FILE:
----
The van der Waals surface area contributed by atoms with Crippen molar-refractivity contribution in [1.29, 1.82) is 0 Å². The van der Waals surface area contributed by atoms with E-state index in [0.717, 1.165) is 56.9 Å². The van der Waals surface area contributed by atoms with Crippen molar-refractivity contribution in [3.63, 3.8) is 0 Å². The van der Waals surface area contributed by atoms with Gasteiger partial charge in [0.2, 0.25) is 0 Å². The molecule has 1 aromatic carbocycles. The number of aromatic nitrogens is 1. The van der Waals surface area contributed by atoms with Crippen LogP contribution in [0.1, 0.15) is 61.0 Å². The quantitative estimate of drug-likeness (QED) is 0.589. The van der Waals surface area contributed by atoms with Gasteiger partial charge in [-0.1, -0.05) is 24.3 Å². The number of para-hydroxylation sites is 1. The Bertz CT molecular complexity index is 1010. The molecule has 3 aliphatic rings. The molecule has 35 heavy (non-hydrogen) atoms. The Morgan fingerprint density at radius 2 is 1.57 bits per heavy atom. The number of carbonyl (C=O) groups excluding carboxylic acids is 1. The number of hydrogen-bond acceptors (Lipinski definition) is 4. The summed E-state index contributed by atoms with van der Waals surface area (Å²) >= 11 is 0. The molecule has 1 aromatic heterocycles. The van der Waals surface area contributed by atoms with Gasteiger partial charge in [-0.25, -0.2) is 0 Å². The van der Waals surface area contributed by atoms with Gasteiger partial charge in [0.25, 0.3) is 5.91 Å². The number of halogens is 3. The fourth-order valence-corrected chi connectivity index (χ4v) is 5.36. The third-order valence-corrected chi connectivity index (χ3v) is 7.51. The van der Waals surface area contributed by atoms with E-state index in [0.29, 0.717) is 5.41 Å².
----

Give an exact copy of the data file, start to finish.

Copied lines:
The van der Waals surface area contributed by atoms with Crippen molar-refractivity contribution in [1.29, 1.82) is 0 Å². The van der Waals surface area contributed by atoms with E-state index in [0.717, 1.165) is 56.9 Å². The van der Waals surface area contributed by atoms with Crippen molar-refractivity contribution in [3.63, 3.8) is 0 Å². The van der Waals surface area contributed by atoms with Gasteiger partial charge in [0.2, 0.25) is 0 Å². The molecule has 1 aromatic carbocycles. The number of aromatic nitrogens is 1. The van der Waals surface area contributed by atoms with Crippen LogP contribution in [0.1, 0.15) is 61.0 Å². The quantitative estimate of drug-likeness (QED) is 0.589. The van der Waals surface area contributed by atoms with Gasteiger partial charge in [-0.1, -0.05) is 24.3 Å². The number of para-hydroxylation sites is 1. The Bertz CT molecular complexity index is 1010. The molecule has 3 aliphatic rings. The molecule has 35 heavy (non-hydrogen) atoms. The Morgan fingerprint density at radius 2 is 1.57 bits per heavy atom. The number of carbonyl (C=O) groups excluding carboxylic acids is 1. The number of hydrogen-bond acceptors (Lipinski definition) is 4. The summed E-state index contributed by atoms with van der Waals surface area (Å²) >= 11 is 0. The molecule has 1 aromatic heterocycles. The van der Waals surface area contributed by atoms with Gasteiger partial charge in [-0.25, -0.2) is 0 Å². The van der Waals surface area contributed by atoms with Gasteiger partial charge in [0.25, 0.3) is 5.91 Å². The number of halogens is 3. The fourth-order valence-corrected chi connectivity index (χ4v) is 5.36. The third-order valence-corrected chi connectivity index (χ3v) is 7.51. The van der Waals surface area contributed by atoms with E-state index in [0.29, 0.717) is 5.41 Å².